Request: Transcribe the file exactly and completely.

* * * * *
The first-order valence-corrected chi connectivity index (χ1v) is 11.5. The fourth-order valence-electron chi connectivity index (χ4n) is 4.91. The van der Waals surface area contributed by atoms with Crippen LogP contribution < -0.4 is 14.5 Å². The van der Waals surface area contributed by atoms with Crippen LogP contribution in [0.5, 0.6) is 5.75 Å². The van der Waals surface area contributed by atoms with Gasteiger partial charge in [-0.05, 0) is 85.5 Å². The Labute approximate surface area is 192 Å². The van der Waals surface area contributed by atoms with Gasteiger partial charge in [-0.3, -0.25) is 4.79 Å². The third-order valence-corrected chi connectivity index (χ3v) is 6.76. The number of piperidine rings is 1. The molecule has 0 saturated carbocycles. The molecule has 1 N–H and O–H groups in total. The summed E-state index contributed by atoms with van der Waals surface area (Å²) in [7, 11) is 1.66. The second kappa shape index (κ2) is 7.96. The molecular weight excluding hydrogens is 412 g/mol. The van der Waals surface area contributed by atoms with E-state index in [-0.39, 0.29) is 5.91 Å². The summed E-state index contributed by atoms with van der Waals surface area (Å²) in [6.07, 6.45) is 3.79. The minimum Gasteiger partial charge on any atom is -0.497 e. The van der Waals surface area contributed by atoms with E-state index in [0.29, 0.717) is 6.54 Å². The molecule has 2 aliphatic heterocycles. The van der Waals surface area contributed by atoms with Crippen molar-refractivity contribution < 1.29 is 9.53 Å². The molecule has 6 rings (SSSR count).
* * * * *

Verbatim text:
The first-order valence-corrected chi connectivity index (χ1v) is 11.5. The fourth-order valence-electron chi connectivity index (χ4n) is 4.91. The van der Waals surface area contributed by atoms with Crippen LogP contribution < -0.4 is 14.5 Å². The van der Waals surface area contributed by atoms with Crippen LogP contribution in [0.5, 0.6) is 5.75 Å². The van der Waals surface area contributed by atoms with Gasteiger partial charge in [-0.05, 0) is 85.5 Å². The Labute approximate surface area is 192 Å². The van der Waals surface area contributed by atoms with Gasteiger partial charge in [-0.3, -0.25) is 4.79 Å². The third-order valence-corrected chi connectivity index (χ3v) is 6.76. The number of piperidine rings is 1. The molecule has 0 saturated carbocycles. The molecule has 1 N–H and O–H groups in total. The summed E-state index contributed by atoms with van der Waals surface area (Å²) in [7, 11) is 1.66. The second kappa shape index (κ2) is 7.96. The molecular weight excluding hydrogens is 412 g/mol. The van der Waals surface area contributed by atoms with E-state index in [-0.39, 0.29) is 5.91 Å². The summed E-state index contributed by atoms with van der Waals surface area (Å²) in [6.07, 6.45) is 3.79. The minimum Gasteiger partial charge on any atom is -0.497 e. The van der Waals surface area contributed by atoms with E-state index in [0.29, 0.717) is 6.54 Å². The molecule has 2 aliphatic heterocycles. The van der Waals surface area contributed by atoms with Crippen molar-refractivity contribution < 1.29 is 9.53 Å². The molecule has 6 rings (SSSR count).